In Selected Opinion

By Mina Abdelmalak RealClearReligion

As the world struggles to fight back against the coronavirus pandemic, governments across the globe are searching for ways to save as many lives as they can, from instituting curfews and shutting down social clubs and public spaces to releasing nonviolent prisoners. In Egypt, the spread of COVID-19 forced the authorities in mid-March to release 15 political prisoners. Ramy Kamel was not one of them, but he should have been.

Ramy Kamel is a young Coptic Christian man considered by many global religious freedom advocates to be one of Egypt’s most prominent Coptic activists. I’ve known Kamel for more than a decade, and during that time, I’ve watched him grow into a community leader. His journey began after the Maspero massacre in October 2011 when 28 Copts were killed and over 300 were injured. Kamel survived the massacre and not in vain. Soon after, he founded a nonprofit called the Maspero Youth Union to advocate for full civil rights for Egypt’s Coptic Christian community and to document abuses against its members.

The last time I saw Kamel was in early 2019 in Cairo. He shared about the threats he had been receiving from Islamists and some officers from the State security police (equivalent to America’s FBI), all because his ongoing documentation of attacks against Copts had begun to gain international attention.

Kamel had recently been invited to a UN human rights conference in Geneva to speak about the Coptic situation. He never made it. On Nov. 5 2019, Kamel was picked up and taken to the National Security headquarters in Nasr City where he was severely beaten. Authorities were trying to determine his research sources, and also likely trying to intimidate him from participating in the UN Forum. Perhaps that upcoming appearance is what made the authorities in Egypt nervous: that a Coptic voice from Egypt was telling a different story than theirs on the global stage.

Eighteen days later, on Nov. 23, Kamel was arrested again. This time authorities grabbed him from his home around 1:30 a.m. He was beaten and interrogated without legal representation at the Supreme State Security Prosecution in Cairo’s Fifth Settlement neighborhood. Without credible proof, the State Security Prosecution charged him with disturbing the public peace through the misuse of social media, spreading false news, and joining and financing a terrorist group. Kamel has denied all charges. His detention has been automatically renewed without cause at subsequent hearings.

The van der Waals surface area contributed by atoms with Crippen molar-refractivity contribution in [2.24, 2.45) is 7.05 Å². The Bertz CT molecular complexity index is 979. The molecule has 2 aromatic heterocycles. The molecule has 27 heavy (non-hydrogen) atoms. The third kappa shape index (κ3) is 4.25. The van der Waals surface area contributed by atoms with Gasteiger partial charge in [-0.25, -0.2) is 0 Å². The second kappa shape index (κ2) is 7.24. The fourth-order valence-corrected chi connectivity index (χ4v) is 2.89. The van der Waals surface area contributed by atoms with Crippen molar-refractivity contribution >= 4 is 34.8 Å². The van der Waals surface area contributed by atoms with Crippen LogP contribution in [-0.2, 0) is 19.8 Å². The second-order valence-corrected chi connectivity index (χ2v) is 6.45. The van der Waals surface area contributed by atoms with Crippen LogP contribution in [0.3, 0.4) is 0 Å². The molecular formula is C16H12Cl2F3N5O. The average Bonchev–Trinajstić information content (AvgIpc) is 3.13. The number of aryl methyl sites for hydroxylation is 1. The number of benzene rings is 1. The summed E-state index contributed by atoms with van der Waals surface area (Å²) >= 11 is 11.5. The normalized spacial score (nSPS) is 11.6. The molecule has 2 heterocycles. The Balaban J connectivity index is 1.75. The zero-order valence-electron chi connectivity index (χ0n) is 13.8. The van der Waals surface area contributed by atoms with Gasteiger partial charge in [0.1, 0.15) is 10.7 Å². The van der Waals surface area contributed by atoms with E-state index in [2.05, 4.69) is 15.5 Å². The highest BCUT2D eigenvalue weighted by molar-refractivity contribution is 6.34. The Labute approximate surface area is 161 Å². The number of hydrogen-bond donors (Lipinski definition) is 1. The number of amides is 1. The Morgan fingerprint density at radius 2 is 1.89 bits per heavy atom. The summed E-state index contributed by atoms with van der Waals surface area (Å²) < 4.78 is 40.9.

The Coptic community, commonly referred to as Copts, is an ethnoreligious minority in Egypt. It is also the largest Christian community in the Middle East, comprising about 10 percent (100 million) of Egypt’s total population. For decades, Copts have survived religious persecution.

This persecution in Egypt has made the Copts a global community through emigration. The Copts are leaving Egypt because the conditions at home are intolerable. Discrimination is institutionalized. At this point, we are flourishing everywhere but our homeland.

With the arrest of Kamel and other religious freedom defenders, this community continues to suffer in deafening silence. Kamel is a religious freedom defender, not a violent criminal. President al -Sisi needs to empower people like Kamel, not persecute them, if he is serious about promoting religious freedom in Egypt.

Kamel suffers from asthma, putting him at higher risk during the COVID-19 crisis. Keeping him in an overcrowded prison while he is already suffering severe respiratory distress could be a death penalty. The United Nations High Commissioner for Refugees just issued a statement to Egypt, urging them to release more prisoners. And more than 100 nonprofit organizations also signed on to a strong message urging release of prisoners like Kamel.

As a Coptic American, I plead for our president to intercede for Kamel, to ask the Egyptian government to immediately release him from detention and dismiss the charges against him.

We are all concerned with the battle against the coronavirus, but we should not let one of the few voices that speaks on behalf of persecuted Christians in Egypt die silently.

Mina Abdelmalak was born and raised in Egypt and received a law degree from Ain Shams University in Egypt. He worked as a legal researcher for the Egyptian Union of Liberal Youth (EULY), a Cairo-based, non-profit organization, which promotes classical liberalism among Egyptian youth. He supervised a program within EULY on the status of Coptic Christians in Egypt. Mina regularly speaks for and leads advocacy initiatives with the Philos Project.

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